The School of Athens (Italian: Scuola di Atene) is a fresco by the Italian Renaissance artist Raphael. It was painted between 1509 and 1511 as a part of Raphael's commission to decorate the rooms now known as the Stanze di Raffaello, in the Apostolic Palace in the Vatican. The Stanza della Segnatura was the first of the rooms to be decorated, and The School of Athens, representing Philosophy, was probably the third painting to be finished there, after La Disputa (Theology) on the opposite wall, and the Parnassus (Literature). The picture has long been seen as "Raphael's masterpiece and the perfect embodiment of the classical spirit of the Renaissance".
The identities of some of the philosophers in the picture, such as Plato and Aristotle, are certain. Beyond that, identifications of Raphael's figures have always been hypothetical. To complicate matters, beginning from Vasari's efforts, some have received multiple identifications, not only as ancients but also as figures contemporary with Raphael. Vasari mentions portraits of the young Federico II Gonzaga, Duke of Mantua, leaning over Bramante with his hands raised near the bottom right, and Raphael himself. He was writing over 40 years after the painting, and never knew Raphael, but no doubt reflects what was believed in his time. Many other popular identifications of portraits are very dubious.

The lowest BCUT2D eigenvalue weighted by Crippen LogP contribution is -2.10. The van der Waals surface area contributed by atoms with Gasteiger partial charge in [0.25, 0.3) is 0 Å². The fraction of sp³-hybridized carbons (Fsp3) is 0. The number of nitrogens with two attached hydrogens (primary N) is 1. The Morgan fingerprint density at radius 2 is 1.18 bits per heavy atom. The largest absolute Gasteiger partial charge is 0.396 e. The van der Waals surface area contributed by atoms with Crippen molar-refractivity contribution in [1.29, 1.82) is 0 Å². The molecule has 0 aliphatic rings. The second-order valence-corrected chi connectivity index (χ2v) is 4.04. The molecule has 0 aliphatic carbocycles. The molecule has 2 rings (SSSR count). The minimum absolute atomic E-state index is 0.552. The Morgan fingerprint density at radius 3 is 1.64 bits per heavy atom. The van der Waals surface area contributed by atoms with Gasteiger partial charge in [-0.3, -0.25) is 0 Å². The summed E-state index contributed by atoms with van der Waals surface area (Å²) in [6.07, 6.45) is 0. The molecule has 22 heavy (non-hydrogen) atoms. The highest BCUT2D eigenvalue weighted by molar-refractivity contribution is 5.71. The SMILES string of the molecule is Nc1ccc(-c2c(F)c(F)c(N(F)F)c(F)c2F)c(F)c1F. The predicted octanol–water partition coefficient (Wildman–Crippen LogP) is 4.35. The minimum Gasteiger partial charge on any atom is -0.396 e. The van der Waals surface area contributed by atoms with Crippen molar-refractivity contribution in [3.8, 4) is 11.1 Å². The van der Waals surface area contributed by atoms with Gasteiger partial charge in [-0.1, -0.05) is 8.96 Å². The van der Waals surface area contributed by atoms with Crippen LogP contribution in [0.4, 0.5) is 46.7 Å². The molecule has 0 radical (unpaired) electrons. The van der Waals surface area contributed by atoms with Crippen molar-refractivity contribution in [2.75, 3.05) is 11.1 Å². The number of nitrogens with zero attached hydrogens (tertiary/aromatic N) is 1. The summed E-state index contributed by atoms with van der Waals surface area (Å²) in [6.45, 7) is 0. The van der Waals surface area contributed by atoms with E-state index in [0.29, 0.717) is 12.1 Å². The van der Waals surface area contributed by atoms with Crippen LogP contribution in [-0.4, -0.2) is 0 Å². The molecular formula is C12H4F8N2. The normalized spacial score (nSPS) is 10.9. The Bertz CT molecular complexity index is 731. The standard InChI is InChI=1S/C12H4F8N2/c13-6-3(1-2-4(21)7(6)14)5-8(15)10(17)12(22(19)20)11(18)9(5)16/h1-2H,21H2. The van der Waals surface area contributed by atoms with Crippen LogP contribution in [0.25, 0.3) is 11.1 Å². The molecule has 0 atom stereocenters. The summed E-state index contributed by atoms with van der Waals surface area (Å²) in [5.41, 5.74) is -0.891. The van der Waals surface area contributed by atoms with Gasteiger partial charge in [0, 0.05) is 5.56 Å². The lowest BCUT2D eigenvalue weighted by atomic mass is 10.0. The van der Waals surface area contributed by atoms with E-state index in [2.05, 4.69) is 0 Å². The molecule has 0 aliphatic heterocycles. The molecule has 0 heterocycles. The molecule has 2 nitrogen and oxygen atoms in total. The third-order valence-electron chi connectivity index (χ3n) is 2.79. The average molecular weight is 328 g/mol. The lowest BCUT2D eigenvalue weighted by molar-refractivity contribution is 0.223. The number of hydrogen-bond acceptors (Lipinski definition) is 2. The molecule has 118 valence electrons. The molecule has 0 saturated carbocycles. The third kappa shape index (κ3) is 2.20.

Luitpold Dussler [de] counts among those who can be identified with some certainty: Plato, Aristotle, Socrates, Pythagoras, Euclid, Ptolemy, Zoroaster, Raphael, Sodoma and Diogenes of Sinope. Other identifications he holds to be "more or less speculative".
- Zeno of Citium
- Boethius or Anaximander
- Alcibiades or Alexander the Great or Pericles
- Antisthenes or Xenophon
- unknown (sometimes identified as Hypatia in recent popular sources)
or Fornarina as a personification of Love (Francesco Maria della Rovere?)
- Parmenides or Nicomachus
- Socrates or Anaxagoras
- Heraclitus (Michelangelo?)
- Plato (Leonardo da Vinci?)
- Aristotle (Giuliano da Sangallo?)
- Diogenes of Sinope or Socrates
- Euclid or Archimedes (Bramante?)
- Strabo or Zoroaster? (Baldassare Castiglione?)
- Ptolemy R: Apelles (Raphael)
- Protogenes (Il Sodoma or Timoteo Viti)
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